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Thursday, February 29, 2024
<p>Bridgette Caquatto performs her floor exercise routine during the Southeastern Conference Championships on March 21 at the Arena at Gwinnett Center in Duluth, Georgia.</p>

Bridgette Caquatto performs her floor exercise routine during the Southeastern Conference Championships on March 21 at the Arena at Gwinnett Center in Duluth, Georgia.

At 5-foot-3, Bridgette Caquatto doesn’t stand out among her fellow UF gymnasts when they all crowd around to watch a teammates’ routine.

They all jump, yell and cheer their loudest during each routine on any given Friday night. Caquatto jumps, yells and cheers just like they do.

Her hair is a typical light brown. Depending on the lighting, three to four of her Gator teammates share the same color.

She is quiet and soft-spoken, humble and unassuming. She would much rather talk about her team than herself.

There’s no over-the-top personality.

There’s no signature event.

There’s no wow-factor.

Caquatto fades into the background without a second thought. And often, no one gives her a second thought because of it.

But that would be a mistake.

While stars like Bridget Sloan and Kytra Hunter get most of the attention from fans and media, Caquatto has become one of Florida’s most reliable contributors. Although she has never scored a perfect 10, the junior can almost always be counted on for a consistently good routine.

This year, she has scored at least a 9.875 in 23 of 31 tries.

And lost in the shuffle of Sloan’s perfect 10 and Florida’s beam debacle during the Southeastern Conference Championships was Caquatto’s performance — two 9.95s on bars and floor, arguably her best meet of the year.

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Yet, few seem to have noticed. That’s fine with Caquatto, though.

“I’ve heard from a couple people before that (I’m) always kind of under the radar, but I think that’s a good spot to be in,” she said. “I feel like people can always count on you in that spot and you’re kind of behind the scenes, working hard in order to help the team.”

While some athletes feed off of what other people say about them, Caquatto’s motivation is internal and doesn’t need outside attention, whether it be good or bad.

“I’m not really all about the media being all about me or anything,” she said. “I like to just keep to myself a little bit and do good for the satisfaction of myself, knowing that I worked hard.”

“I don’t really need the acceptance of thousands of people to make me motivated and want to work hard.”

When she first arrived at Florida, she had even less of an identity to outsiders than she does now. She entered her freshman season recovering from surgery for a torn rotator cuff and didn’t compete until midway through the year — and only a handful of times, at that.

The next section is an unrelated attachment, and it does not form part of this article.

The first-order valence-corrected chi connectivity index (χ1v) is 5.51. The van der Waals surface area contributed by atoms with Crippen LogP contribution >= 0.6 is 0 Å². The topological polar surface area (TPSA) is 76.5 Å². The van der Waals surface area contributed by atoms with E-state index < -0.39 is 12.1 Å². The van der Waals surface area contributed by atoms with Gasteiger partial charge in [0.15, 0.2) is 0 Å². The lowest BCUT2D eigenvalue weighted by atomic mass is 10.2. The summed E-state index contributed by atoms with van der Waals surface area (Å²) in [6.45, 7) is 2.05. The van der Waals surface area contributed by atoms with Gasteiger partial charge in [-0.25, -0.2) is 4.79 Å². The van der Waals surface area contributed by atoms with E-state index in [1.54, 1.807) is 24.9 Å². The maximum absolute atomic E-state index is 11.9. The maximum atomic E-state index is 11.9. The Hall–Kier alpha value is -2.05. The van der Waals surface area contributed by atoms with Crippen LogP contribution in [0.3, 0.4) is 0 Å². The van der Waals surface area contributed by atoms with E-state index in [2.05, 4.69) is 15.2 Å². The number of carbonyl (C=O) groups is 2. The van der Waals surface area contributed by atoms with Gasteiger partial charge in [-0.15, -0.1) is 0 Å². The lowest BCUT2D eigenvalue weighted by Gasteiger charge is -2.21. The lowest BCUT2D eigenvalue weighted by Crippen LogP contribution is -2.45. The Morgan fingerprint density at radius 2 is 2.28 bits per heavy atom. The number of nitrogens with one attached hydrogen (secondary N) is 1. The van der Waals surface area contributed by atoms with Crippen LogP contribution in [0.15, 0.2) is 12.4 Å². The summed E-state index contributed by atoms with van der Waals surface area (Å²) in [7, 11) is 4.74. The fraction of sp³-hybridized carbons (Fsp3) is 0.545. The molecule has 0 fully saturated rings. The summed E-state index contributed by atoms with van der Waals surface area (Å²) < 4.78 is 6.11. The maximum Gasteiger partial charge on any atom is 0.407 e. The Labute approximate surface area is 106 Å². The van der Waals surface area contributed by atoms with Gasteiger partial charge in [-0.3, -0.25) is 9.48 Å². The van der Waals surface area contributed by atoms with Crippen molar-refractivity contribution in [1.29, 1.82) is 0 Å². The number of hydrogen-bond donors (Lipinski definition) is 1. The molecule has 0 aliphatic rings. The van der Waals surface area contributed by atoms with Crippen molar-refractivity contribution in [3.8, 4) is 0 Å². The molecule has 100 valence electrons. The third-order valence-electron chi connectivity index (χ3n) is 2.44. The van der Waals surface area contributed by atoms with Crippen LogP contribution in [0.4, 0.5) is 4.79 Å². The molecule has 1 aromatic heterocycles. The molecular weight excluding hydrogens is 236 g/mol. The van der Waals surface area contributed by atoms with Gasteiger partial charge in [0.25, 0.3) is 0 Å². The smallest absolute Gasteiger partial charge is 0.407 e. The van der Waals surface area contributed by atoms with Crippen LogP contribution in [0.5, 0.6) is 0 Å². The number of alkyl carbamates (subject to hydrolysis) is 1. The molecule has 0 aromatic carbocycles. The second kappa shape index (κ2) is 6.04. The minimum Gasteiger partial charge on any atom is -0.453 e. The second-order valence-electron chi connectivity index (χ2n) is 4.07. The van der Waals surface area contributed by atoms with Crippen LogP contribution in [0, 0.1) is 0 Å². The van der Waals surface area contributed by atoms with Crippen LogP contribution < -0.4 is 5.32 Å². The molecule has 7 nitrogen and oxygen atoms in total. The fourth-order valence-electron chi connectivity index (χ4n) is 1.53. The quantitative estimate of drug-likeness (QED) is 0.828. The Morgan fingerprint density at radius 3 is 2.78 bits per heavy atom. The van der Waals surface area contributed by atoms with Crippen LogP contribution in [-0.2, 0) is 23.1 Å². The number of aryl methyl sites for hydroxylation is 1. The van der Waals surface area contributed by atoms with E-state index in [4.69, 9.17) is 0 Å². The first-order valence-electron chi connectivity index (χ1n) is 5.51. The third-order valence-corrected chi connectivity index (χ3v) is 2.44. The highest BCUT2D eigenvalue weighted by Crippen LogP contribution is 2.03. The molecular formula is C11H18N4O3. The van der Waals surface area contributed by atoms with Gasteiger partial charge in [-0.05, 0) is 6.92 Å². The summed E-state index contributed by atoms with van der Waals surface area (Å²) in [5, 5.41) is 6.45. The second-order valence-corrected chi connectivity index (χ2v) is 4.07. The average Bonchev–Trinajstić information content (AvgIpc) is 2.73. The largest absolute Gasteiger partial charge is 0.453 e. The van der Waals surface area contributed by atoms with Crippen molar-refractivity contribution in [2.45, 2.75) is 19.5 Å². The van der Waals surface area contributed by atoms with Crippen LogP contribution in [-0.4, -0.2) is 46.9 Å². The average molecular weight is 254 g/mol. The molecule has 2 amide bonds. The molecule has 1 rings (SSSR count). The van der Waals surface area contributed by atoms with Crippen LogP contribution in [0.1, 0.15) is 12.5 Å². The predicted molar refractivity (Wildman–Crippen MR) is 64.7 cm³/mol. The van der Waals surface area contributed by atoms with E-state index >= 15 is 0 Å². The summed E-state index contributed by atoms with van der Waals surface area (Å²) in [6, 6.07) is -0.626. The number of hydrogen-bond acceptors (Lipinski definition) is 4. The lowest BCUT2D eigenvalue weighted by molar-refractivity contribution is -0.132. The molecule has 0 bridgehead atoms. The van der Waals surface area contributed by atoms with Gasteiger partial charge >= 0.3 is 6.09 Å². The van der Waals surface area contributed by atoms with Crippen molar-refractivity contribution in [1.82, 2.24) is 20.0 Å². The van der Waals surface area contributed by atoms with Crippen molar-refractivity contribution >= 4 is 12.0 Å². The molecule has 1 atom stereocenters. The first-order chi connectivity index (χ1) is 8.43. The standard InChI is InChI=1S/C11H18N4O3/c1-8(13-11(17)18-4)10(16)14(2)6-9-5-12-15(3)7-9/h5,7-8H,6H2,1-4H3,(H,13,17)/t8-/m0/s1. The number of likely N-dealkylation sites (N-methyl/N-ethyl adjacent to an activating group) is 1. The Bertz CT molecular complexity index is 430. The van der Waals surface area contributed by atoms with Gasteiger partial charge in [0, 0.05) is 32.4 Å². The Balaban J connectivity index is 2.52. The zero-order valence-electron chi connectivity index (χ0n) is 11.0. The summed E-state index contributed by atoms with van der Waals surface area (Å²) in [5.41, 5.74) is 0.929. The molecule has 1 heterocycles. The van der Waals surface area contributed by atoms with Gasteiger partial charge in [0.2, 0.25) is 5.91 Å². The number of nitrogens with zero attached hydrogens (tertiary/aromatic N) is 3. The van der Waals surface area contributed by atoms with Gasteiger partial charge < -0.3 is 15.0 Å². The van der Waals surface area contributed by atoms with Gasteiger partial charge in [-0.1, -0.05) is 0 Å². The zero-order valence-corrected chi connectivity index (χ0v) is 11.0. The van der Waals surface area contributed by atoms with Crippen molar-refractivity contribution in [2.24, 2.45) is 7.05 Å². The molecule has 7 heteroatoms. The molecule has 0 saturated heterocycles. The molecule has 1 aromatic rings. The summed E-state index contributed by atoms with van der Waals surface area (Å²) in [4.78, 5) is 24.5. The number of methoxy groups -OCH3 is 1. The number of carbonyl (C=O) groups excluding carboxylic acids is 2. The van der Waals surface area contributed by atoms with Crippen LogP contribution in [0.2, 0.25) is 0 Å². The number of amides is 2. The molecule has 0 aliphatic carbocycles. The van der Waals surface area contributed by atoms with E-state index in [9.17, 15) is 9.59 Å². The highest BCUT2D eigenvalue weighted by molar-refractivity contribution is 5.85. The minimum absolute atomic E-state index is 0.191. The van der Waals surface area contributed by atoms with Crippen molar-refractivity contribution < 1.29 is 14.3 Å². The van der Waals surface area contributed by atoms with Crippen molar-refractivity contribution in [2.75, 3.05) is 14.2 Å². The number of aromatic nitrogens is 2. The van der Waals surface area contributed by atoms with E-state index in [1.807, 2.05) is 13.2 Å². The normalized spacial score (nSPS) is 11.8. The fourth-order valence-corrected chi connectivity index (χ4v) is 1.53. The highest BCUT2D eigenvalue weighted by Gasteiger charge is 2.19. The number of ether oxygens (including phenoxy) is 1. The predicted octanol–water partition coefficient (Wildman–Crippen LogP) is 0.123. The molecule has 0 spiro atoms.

“My freshman year I was — I don’t wanna say a nobody, but I didn’t do anything my freshman year,” she said.

Her sister, Mackenzie Caquatto, was also in the midst of becoming one of the Gators’ top gymnasts, so the only recognition the younger Caquatto got was when she was referred to as “Macko’s little sister.”

She retained that title through her sophomore year — Mackenzie’s senior season — but she began to develop into a decent gymnast while gaining confidence in her abilities.

She competed in every vault, bars and floor lineup that year and clinched a share of the national title for Florida in the final routine with a 9.95 on floor.

Now in her third season, she knows how good she can be and wants to be able to fill the void left by her sister and other top performers who graduated from a year ago.

It isn’t from a desire to make a name for herself.

It isn’t from a desire to get out of her from under her sister’s shadow.

She just wants to give her best, and she wants it badly.

Don’t let her smile and bubbly personality fool you.

She might not be as vocal as Sloan or as intense as Hunter, but she cares just as much.

Outsiders might not realize it, but her teammates know what she gives to the team.

“Having her as the backbone, just keeping the team up and motivated and getting high scores has definitely meant a lot to all of us,” Hunter said.

And for this season, the best is likely still on the horizon.

Caquatto has had her best performances on podium in the SECs and NCAAs throughout her career, and her performance two weeks ago only backs that up.

Because of what it means to her team, it’s the only time of the year when she doesn’t mind being noticed.

“I like being under (the radar) the entire time and then when I get to the postseason I like to make an entrance and kind of show everybody what I’m all about,” she said.

Follow Graham Hack on Twitter @graham_hack24

Bridgette Caquatto performs her floor exercise routine during the Southeastern Conference Championships on March 21 at the Arena at Gwinnett Center in Duluth, Georgia.

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